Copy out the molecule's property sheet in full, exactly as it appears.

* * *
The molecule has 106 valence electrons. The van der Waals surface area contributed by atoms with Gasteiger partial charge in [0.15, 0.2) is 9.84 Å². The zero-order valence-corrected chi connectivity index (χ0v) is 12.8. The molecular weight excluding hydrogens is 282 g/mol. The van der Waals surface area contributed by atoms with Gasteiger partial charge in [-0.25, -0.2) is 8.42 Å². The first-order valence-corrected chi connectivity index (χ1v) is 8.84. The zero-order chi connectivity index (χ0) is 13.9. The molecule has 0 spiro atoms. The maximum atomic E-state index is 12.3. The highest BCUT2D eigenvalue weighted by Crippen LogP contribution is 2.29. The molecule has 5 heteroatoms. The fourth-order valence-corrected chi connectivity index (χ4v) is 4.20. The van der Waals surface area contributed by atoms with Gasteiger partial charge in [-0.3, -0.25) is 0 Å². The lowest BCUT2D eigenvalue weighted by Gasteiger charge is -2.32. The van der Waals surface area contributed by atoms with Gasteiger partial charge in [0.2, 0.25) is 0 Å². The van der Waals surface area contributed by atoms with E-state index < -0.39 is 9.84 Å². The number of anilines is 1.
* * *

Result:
The molecule has 106 valence electrons. The van der Waals surface area contributed by atoms with Gasteiger partial charge in [0.15, 0.2) is 9.84 Å². The zero-order valence-corrected chi connectivity index (χ0v) is 12.8. The molecular weight excluding hydrogens is 282 g/mol. The van der Waals surface area contributed by atoms with Gasteiger partial charge in [-0.25, -0.2) is 8.42 Å². The first-order valence-corrected chi connectivity index (χ1v) is 8.84. The zero-order chi connectivity index (χ0) is 13.9. The molecule has 0 spiro atoms. The maximum atomic E-state index is 12.3. The highest BCUT2D eigenvalue weighted by Crippen LogP contribution is 2.29. The molecule has 5 heteroatoms. The fourth-order valence-corrected chi connectivity index (χ4v) is 4.20. The van der Waals surface area contributed by atoms with Gasteiger partial charge in [-0.3, -0.25) is 0 Å². The lowest BCUT2D eigenvalue weighted by Gasteiger charge is -2.32. The van der Waals surface area contributed by atoms with Gasteiger partial charge in [0.2, 0.25) is 0 Å². The van der Waals surface area contributed by atoms with E-state index < -0.39 is 9.84 Å². The number of anilines is 1.